Bernstein Shur: letting clients help tell the story


One of the largest single projects I’ve had the pleasure of being involved with over the past year was a branding redesign for Maine-based law firm Bernstein, Shur, Sawyer & Nelson, P.A.

I was contacted by Thinkso!, a New York creative agency, to produce all of the imagery for a comprehensive rebranding effort. Working with their creative team and with the amazing people at Bernstein Shur, we photographed all of the firm’s attorneys in Portland,  Augusta and New Hampshire. We also spent time with several of the firm’s clients, photographing their operations over the course of several months.  This project was unique not just because of its scope and size, but also because of the opportunity to work with Bernstein Shur’s clients in the course of showing the deep relationships involved.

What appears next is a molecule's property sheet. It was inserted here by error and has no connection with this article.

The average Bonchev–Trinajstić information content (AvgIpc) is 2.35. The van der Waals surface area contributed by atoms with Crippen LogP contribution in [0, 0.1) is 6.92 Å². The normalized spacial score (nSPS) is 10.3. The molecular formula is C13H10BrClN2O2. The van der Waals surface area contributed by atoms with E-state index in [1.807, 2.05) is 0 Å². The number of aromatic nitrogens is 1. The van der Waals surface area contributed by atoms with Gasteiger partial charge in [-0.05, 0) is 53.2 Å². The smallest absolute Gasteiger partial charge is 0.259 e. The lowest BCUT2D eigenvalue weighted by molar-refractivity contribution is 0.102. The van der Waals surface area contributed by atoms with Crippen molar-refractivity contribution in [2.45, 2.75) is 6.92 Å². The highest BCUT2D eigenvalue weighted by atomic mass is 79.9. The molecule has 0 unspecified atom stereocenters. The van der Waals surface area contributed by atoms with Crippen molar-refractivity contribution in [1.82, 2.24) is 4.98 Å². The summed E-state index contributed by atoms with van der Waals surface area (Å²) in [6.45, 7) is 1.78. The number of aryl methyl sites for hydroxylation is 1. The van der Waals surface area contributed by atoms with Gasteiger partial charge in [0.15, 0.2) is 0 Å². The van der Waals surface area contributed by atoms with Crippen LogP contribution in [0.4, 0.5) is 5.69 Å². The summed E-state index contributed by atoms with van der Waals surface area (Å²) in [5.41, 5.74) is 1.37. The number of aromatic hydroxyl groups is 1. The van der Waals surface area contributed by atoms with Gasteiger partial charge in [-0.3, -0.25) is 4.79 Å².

The rebrand was rolled out at the end of 2015 and looks amazing. I’m grateful to have been a part of such a monumental effort and for the chance to visually tell the story of this proud Maine firm.  See below for examples of the work in action.


Bernstein Shur: letting clients help tell the story


Bernstein Shur: letting clients help tell the story


Bernstein Shur: letting clients help tell the story

Showcase: Ivett Toth

Maine is beautiful, but winters can be a bit…tiresome.  Spring in Maine usually just means heavier and wetter snow.  Of course, that makes this season a perfect time to stay in the studio and play with light a bit.  The following images are just a few I really like from a recent shoot with local model Ivett Toth (styling and makeup by Brianna Rothman).    Ivett was amazing to work with and I love the ethereal look to her final images.